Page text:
Electrical Outlet Trends

What to do in an Electrical Emergency

Published by Asbury Electric

We use electricity in almost every aspect of our lives, and sometimes we forget the danger. Following a safety checklist and keeping the electrical components of your home well-maintained are great ways to prevent your systems from malfunctioning and becoming dangerous. You could easily save lives if you know what to do in an electrical emergency.

Calling your local 24 hour emergency electrician is crucial but first you need to make sure everyone is safe.

Causes of the electrical emergency

It is important to be able to identify what an electrical emergency is – the signs and identifying factors, and what can cause them. Electrical emergencies can occur when a wire or appliance carrying an electrical current is exposed and comes into contact with an unintended conductor (metal, water, people).

Emergencies could occur if a wire comes loose in an appliance, if a young child bites through a power cord, if a high voltage wire falls into the road, if you come in contact with an underground power line, or from lightning strikes. These are only a few examples but they can all cause damage.

Don’t become another victim

The most important thing to know when dealing with an electrical emergency is to survey the situation first to ensure that you or anyone else do not become a second victim. If someone is still in contact with the electrical source, the victim’s body will act as a conductor and the electricity will shock anyone who touches them.

In every situation, the best thing to do is to turn off the electrical source. If you are in your home, flip the circuit breaker to turn off all power sources. If you are dealing with an electrical emergency involving overhead wires, underground cables, or large machinery, clear the area. Stay at least 30 feet away and call 911 immediately.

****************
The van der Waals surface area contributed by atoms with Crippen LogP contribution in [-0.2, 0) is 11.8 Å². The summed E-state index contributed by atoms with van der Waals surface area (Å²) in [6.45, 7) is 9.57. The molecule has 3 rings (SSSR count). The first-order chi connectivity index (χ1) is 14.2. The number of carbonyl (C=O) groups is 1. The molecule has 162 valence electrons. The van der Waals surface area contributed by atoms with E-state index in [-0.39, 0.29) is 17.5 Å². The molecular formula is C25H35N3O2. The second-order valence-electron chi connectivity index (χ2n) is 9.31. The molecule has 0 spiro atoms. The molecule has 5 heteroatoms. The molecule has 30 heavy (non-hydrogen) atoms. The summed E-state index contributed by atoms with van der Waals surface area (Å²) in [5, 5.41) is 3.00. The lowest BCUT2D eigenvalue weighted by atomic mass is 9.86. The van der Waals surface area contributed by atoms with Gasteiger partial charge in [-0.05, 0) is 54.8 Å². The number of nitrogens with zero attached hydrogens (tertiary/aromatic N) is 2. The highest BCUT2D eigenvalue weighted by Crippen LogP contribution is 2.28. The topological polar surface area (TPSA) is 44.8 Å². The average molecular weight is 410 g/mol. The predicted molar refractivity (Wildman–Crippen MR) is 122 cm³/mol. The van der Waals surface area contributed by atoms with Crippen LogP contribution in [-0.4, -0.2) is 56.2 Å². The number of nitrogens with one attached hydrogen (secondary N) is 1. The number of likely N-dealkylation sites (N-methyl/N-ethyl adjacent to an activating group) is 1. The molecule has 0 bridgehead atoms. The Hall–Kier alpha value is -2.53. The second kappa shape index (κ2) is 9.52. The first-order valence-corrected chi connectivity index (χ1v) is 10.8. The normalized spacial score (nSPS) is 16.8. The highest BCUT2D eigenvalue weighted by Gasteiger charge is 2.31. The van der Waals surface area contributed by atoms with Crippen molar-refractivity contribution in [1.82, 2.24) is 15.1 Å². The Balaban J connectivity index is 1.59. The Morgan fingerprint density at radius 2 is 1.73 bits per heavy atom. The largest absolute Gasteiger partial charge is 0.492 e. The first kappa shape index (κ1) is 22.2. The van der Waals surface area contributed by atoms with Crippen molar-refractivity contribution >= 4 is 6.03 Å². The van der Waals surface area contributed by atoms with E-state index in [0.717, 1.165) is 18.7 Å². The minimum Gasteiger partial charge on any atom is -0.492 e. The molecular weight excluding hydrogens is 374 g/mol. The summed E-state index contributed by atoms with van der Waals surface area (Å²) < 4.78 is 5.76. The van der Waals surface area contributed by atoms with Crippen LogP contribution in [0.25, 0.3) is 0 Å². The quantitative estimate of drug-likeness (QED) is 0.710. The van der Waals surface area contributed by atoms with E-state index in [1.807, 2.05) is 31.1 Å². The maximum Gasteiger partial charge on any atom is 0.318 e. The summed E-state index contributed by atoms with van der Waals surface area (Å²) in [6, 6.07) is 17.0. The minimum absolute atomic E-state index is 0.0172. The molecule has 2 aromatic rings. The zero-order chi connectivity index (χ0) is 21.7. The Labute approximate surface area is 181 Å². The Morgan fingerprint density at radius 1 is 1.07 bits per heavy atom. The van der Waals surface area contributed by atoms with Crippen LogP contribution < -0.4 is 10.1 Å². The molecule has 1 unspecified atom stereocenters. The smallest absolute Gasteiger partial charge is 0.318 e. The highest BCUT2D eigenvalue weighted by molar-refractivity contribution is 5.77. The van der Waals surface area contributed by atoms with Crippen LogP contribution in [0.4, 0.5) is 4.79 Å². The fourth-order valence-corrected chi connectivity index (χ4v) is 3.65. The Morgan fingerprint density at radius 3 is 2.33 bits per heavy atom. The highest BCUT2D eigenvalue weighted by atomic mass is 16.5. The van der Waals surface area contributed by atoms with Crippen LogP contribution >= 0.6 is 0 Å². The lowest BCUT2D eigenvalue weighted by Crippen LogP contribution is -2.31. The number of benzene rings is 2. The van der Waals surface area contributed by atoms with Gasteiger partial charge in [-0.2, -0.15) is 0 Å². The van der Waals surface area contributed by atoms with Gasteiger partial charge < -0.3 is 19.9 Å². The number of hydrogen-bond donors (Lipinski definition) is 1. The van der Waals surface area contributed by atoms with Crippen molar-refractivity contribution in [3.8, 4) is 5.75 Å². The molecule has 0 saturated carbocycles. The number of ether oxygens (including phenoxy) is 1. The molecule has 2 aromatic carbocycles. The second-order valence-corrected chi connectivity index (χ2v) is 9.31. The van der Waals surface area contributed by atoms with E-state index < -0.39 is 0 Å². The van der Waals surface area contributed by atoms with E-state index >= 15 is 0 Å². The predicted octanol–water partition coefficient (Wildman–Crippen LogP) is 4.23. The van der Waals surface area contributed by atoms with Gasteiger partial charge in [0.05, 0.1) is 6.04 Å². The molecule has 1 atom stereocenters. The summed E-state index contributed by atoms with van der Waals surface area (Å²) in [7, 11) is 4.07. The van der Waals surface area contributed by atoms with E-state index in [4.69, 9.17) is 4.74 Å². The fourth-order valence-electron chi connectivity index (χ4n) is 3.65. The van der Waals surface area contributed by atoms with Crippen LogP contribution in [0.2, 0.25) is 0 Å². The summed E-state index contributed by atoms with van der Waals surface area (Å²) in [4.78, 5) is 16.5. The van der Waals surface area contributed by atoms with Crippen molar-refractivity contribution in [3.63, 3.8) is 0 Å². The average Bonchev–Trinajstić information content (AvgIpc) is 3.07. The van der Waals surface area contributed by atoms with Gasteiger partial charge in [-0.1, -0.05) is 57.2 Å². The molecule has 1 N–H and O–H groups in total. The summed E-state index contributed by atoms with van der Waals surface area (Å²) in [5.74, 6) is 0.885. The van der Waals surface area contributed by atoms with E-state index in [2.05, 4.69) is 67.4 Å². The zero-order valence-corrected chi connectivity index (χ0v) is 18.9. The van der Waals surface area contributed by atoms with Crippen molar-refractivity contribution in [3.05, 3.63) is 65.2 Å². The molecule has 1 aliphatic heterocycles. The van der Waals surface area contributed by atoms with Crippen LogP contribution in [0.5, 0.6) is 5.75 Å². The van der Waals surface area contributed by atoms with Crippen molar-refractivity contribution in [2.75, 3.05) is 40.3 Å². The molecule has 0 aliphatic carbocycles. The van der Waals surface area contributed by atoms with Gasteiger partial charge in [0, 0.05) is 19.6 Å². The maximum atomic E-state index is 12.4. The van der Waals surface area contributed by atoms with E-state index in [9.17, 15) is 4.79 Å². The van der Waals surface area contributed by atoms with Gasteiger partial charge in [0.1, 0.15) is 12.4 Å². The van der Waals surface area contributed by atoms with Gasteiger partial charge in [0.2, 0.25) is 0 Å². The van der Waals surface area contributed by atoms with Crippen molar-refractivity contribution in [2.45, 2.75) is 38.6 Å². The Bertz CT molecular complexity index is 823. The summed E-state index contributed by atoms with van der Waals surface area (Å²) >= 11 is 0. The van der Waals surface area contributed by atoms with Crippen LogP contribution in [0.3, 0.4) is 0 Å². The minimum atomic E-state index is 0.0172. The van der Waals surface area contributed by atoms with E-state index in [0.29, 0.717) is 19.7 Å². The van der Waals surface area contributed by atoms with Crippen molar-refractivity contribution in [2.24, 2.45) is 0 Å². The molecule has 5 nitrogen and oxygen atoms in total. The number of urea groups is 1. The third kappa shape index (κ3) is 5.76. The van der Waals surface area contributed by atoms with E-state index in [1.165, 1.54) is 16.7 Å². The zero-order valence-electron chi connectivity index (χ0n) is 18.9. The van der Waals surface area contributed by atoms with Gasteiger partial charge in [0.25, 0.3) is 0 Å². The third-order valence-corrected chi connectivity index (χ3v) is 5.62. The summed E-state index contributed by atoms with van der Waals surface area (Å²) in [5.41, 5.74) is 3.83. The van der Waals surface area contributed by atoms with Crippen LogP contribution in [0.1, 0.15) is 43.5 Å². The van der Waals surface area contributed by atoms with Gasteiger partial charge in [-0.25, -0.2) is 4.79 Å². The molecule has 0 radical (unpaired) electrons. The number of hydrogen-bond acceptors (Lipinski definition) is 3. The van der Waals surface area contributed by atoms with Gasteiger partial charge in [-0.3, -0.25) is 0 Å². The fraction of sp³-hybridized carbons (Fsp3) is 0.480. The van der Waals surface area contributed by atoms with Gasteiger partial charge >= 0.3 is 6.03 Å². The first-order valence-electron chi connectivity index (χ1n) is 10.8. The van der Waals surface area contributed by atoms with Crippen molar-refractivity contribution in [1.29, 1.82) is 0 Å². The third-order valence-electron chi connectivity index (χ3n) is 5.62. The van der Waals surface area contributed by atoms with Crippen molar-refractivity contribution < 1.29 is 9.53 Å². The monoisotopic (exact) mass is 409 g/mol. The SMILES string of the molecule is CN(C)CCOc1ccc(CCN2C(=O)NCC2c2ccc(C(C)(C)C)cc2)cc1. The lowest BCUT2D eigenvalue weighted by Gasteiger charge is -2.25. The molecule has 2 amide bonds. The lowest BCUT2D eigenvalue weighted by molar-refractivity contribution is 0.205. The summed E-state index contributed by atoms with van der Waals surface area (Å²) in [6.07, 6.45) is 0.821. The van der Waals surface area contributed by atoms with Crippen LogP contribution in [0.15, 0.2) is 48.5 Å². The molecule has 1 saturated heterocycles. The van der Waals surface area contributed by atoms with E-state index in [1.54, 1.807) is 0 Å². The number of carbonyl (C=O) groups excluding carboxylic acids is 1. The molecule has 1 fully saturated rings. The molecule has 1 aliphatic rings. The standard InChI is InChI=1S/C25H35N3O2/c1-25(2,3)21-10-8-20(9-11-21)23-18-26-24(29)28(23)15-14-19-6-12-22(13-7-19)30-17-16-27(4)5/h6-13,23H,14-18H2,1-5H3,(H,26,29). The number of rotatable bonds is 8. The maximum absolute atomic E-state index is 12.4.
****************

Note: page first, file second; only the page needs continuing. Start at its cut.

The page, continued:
Overhead wires are usually not insulated and sparks can leap from them. They will contact whoever is in charge of the power source and have it shut off. If you are in a large machine (bulldozer, backhoe, etc.) or a car and haven’t been shocked, it is safer to stay where you are until the power source has been turned off. Only move from the machine if you have to due to fire or a bigger threat.

Help the victim

Once the power source has been turned off or you are positive the victim is no longer in contact with the electrical current, only then should you go to aid the victim. If you cannot turn off the current, you can move the person away from the electrical current using nonconducting material such as cardboard, plastic, or wood. The extent of injury will vary based on the type of contact the victim had and the amount of voltage they were exposed to. By knowing what to do in an electrical emergency, you can save lives. Victims may not show marks outwardly from the electricity, but there are many other signs to look for.

When to call 911

  • severe burns
  • confusion
  • seizures
  • loss of consciousness
  • confusion
  • difficulty breathing
  • heart rhythm problem
  • muscle pain and contractions
  • cardiac arrest

If the victim experiences any of these symptoms, call 911 immediately. While waiting for help, you can help by keeping the victim warm and covering any burns with sterile gauze. Be careful when covering burns – if you do not have sterile gauze, do not cover the burns. Other materials, such as blankets, can stick to the burns. If a victim is not showing signs of circulation (breathing, coughing, or moving), begin CPR until help arrives.

Although they are almost always unpredictable, knowing what to do in an electrical emergency is extremely important. Our lives are run by electricity, so we will almost always be in contact with it in one way or another. Remember – you can’t help anyone if you become a victim, so use caution when dealing with electrical emergencies. Stay informed and stay safe!

For more information about electrical shock first aid, check out this article by the Mayo Clinic. https://www.mayoclinic.org/first-aid/first-aid-electrical-shock/basics/art-20056695

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